Ragtime has been playing to record crowds at the Shaw Festival in Niagara-on-the-Lake since it opened in April earlier this year. Critical response has been generous. Still, I know of at least two holdouts.
Closing weekend meant tickets were scarce. Peter and I took the nosebleed section and the kids were down in the theatre main.
The show concluded with a long ovation. We shuffled along with the crowd down the stairs, the powerful score still ringing in my head. Our kids were waiting in the lobby.
So, what did you think?
Well, I think it was kinda flat.
Yeah, agreed the other, I didn’t really care about any of the characters. It just felt like a history lesson that you find in a little box in the side of your textbook page.
You’re kidding me right?
I was stunned. We had just heard a cast who nailed it. We both found the whole sweeping panorama of turn of the century America, adapted from R.L Doctorow’s novel, as thrilling as the first time we saw it in Toronto 16 years ago. One time theatre impresario Garth Drabinksy opened this show in Toronto as a test run for Broadway and Peter and I were among the crowd that opening night. The cast featured two vocal titans: Brian Stokes Mitchell and Audra McDonald. Both would later go on to Tony nominations when the show opened in an $11 million production on Broadway. This Shaw production has its own stellar cast who filled out the brilliant kaleidoscope of characters.
Our kids didn’t buy it.
We debated the production merits, or lack of, at brunch the next morning. This rehash of culture bits and bites is our household habit since we began to drag the girls with us to the theatre, rock concerts, films, opera—anything we loved, we were game to share. We took advantage of kid discounts wherever we found them and settled on cheap seats if we had to, artsy-fartsy logic always in play. Weaned on a steady diet of our tastes, their exit polls have, frequently, been positive and unanimous. Last weekend, we were all awed by yet another perfect Soulpepper production, Death of a Salesman. But soon enough comes the inevitable disagreement. As they grew up, distilling each set piece, their opinions began to wander beyond the safe havens of Mom and Dad’s world view. They hated a dazzling revival of South Pacific a few years ago.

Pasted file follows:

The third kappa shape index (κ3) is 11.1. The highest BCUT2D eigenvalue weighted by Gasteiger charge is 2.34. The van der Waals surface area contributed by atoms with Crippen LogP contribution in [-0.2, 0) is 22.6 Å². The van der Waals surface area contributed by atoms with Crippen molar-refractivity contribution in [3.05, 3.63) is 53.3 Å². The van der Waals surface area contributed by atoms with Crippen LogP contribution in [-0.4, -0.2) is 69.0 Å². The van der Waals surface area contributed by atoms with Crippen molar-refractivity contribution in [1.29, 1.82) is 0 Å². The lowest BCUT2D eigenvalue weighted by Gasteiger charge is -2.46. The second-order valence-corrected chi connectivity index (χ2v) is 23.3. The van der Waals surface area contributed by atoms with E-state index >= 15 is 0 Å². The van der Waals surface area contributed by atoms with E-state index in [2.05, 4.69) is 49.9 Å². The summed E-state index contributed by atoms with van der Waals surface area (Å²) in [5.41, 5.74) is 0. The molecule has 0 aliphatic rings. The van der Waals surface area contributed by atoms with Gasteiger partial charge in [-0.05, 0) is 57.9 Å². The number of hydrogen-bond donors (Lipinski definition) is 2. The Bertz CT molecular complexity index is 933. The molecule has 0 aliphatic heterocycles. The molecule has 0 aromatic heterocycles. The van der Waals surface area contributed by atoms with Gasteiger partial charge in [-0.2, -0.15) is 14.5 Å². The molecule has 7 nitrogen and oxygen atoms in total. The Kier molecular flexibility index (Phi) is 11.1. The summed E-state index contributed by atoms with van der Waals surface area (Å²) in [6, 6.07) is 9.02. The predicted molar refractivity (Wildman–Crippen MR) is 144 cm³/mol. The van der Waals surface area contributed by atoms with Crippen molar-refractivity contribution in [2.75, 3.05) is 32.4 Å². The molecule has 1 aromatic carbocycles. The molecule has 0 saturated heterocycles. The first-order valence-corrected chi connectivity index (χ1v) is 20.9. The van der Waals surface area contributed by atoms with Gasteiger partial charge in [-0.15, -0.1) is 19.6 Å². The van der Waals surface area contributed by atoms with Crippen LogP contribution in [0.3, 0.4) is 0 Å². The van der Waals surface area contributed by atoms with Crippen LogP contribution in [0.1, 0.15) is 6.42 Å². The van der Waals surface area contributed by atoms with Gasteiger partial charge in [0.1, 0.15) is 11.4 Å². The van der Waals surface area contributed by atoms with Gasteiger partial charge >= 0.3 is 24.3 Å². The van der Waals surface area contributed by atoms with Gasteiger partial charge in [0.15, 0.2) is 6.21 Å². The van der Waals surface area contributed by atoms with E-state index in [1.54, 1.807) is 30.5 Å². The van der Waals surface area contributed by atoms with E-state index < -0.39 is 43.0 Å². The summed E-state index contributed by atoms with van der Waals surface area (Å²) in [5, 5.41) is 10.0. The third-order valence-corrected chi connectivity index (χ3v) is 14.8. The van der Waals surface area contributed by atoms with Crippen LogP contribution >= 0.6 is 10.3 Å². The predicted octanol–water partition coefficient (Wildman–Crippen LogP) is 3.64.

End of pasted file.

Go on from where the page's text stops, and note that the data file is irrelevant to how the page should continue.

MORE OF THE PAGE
Ragtime was doomed.
Perhaps the tide of media that engulfs their generation thwarts an appreciation for this kind of historical set piece?
Condescending, protested my kid.
You’re just offended we don’t like the same things you do!, remarked her sister.
The music was too repetitive, they argued. The show overall lacked….everything.
We agreed to disagree. It wasn’t the first time. I know it won’t be the last.
This is the juiciest and best part of parenting. For friends with toddlers waiting to speak their first words, just wait.
You’ll love the conversation.